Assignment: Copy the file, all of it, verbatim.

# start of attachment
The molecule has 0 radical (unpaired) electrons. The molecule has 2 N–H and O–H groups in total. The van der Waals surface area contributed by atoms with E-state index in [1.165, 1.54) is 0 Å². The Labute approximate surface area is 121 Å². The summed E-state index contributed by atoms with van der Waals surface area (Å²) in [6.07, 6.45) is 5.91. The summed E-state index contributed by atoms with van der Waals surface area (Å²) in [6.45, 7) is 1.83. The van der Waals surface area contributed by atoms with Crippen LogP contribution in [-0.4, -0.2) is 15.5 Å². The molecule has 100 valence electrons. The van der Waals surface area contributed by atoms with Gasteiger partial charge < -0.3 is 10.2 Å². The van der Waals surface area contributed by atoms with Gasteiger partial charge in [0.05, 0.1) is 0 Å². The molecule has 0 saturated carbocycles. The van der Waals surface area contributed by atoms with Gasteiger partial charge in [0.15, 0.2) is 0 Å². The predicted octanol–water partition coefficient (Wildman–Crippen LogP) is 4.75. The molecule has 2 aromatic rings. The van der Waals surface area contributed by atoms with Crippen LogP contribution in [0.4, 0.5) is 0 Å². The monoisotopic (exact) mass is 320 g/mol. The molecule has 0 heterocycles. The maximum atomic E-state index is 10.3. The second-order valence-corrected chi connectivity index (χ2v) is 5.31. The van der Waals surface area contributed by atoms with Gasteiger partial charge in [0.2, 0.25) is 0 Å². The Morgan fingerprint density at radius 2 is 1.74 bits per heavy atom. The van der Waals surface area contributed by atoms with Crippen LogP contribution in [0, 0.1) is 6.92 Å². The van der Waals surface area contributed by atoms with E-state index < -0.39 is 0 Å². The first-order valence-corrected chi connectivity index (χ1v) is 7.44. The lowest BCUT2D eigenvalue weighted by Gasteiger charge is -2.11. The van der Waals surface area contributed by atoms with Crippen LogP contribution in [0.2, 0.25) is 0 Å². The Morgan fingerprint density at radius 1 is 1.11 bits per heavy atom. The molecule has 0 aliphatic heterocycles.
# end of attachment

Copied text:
The molecule has 0 radical (unpaired) electrons. The molecule has 2 N–H and O–H groups in total. The van der Waals surface area contributed by atoms with E-state index in [1.165, 1.54) is 0 Å². The Labute approximate surface area is 121 Å². The summed E-state index contributed by atoms with van der Waals surface area (Å²) in [6.07, 6.45) is 5.91. The summed E-state index contributed by atoms with van der Waals surface area (Å²) in [6.45, 7) is 1.83. The van der Waals surface area contributed by atoms with Crippen LogP contribution in [-0.4, -0.2) is 15.5 Å². The molecule has 100 valence electrons. The van der Waals surface area contributed by atoms with Gasteiger partial charge < -0.3 is 10.2 Å². The van der Waals surface area contributed by atoms with Gasteiger partial charge in [0.05, 0.1) is 0 Å². The molecule has 0 saturated carbocycles. The van der Waals surface area contributed by atoms with Gasteiger partial charge in [0.15, 0.2) is 0 Å². The predicted octanol–water partition coefficient (Wildman–Crippen LogP) is 4.75. The molecule has 2 aromatic rings. The van der Waals surface area contributed by atoms with Crippen LogP contribution in [0.4, 0.5) is 0 Å². The monoisotopic (exact) mass is 320 g/mol. The molecule has 0 heterocycles. The maximum atomic E-state index is 10.3. The second-order valence-corrected chi connectivity index (χ2v) is 5.31. The van der Waals surface area contributed by atoms with Gasteiger partial charge in [0.2, 0.25) is 0 Å². The Morgan fingerprint density at radius 2 is 1.74 bits per heavy atom. The van der Waals surface area contributed by atoms with Crippen LogP contribution in [0, 0.1) is 6.92 Å². The van der Waals surface area contributed by atoms with E-state index < -0.39 is 0 Å². The first-order valence-corrected chi connectivity index (χ1v) is 7.44. The lowest BCUT2D eigenvalue weighted by Gasteiger charge is -2.11. The van der Waals surface area contributed by atoms with Crippen LogP contribution in [0.2, 0.25) is 0 Å². The Morgan fingerprint density at radius 1 is 1.11 bits per heavy atom. The molecule has 0 aliphatic heterocycles.